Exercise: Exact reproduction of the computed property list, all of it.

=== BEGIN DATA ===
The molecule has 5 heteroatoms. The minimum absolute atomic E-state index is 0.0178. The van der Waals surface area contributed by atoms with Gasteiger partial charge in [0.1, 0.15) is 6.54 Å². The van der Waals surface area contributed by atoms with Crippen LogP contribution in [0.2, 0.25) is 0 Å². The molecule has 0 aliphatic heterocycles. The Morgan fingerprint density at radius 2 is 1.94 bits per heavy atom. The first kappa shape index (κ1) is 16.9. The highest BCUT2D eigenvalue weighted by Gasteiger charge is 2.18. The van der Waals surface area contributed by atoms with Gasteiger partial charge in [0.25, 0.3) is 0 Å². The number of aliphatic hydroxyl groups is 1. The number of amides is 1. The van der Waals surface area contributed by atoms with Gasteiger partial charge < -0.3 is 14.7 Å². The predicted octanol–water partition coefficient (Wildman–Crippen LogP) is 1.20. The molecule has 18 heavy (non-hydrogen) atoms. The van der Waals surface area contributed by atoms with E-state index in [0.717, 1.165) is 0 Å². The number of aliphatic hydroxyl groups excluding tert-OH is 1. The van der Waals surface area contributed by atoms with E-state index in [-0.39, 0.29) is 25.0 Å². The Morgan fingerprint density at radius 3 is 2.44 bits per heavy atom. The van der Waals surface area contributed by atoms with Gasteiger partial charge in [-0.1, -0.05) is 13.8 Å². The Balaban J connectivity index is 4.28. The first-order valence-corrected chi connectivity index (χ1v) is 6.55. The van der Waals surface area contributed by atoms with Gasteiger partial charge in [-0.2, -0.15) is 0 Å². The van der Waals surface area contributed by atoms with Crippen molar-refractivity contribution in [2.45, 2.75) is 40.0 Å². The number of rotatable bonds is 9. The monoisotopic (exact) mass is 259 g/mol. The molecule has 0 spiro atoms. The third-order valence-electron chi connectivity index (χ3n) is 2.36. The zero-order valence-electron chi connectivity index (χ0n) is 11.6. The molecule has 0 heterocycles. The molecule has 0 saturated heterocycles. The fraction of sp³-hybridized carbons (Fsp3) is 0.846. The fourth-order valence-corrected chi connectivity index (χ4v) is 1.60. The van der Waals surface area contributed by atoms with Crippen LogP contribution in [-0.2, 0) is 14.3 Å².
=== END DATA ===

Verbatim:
The molecule has 5 heteroatoms. The minimum absolute atomic E-state index is 0.0178. The van der Waals surface area contributed by atoms with Gasteiger partial charge in [0.1, 0.15) is 6.54 Å². The van der Waals surface area contributed by atoms with Crippen LogP contribution in [0.2, 0.25) is 0 Å². The molecule has 0 aliphatic heterocycles. The Morgan fingerprint density at radius 2 is 1.94 bits per heavy atom. The first kappa shape index (κ1) is 16.9. The highest BCUT2D eigenvalue weighted by Gasteiger charge is 2.18. The van der Waals surface area contributed by atoms with Gasteiger partial charge in [0.25, 0.3) is 0 Å². The number of aliphatic hydroxyl groups is 1. The number of amides is 1. The van der Waals surface area contributed by atoms with Gasteiger partial charge < -0.3 is 14.7 Å². The predicted octanol–water partition coefficient (Wildman–Crippen LogP) is 1.20. The molecule has 18 heavy (non-hydrogen) atoms. The van der Waals surface area contributed by atoms with E-state index in [0.717, 1.165) is 0 Å². The number of aliphatic hydroxyl groups excluding tert-OH is 1. The van der Waals surface area contributed by atoms with E-state index in [-0.39, 0.29) is 25.0 Å². The Morgan fingerprint density at radius 3 is 2.44 bits per heavy atom. The van der Waals surface area contributed by atoms with Gasteiger partial charge in [-0.1, -0.05) is 13.8 Å². The Balaban J connectivity index is 4.28. The first-order valence-corrected chi connectivity index (χ1v) is 6.55. The van der Waals surface area contributed by atoms with Gasteiger partial charge in [-0.2, -0.15) is 0 Å². The van der Waals surface area contributed by atoms with Crippen molar-refractivity contribution in [2.45, 2.75) is 40.0 Å². The number of rotatable bonds is 9. The monoisotopic (exact) mass is 259 g/mol. The molecule has 0 spiro atoms. The third-order valence-electron chi connectivity index (χ3n) is 2.36. The zero-order valence-electron chi connectivity index (χ0n) is 11.6. The molecule has 0 heterocycles. The molecule has 0 saturated heterocycles. The fraction of sp³-hybridized carbons (Fsp3) is 0.846. The fourth-order valence-corrected chi connectivity index (χ4v) is 1.60. The van der Waals surface area contributed by atoms with Crippen LogP contribution in [-0.2, 0) is 14.3 Å².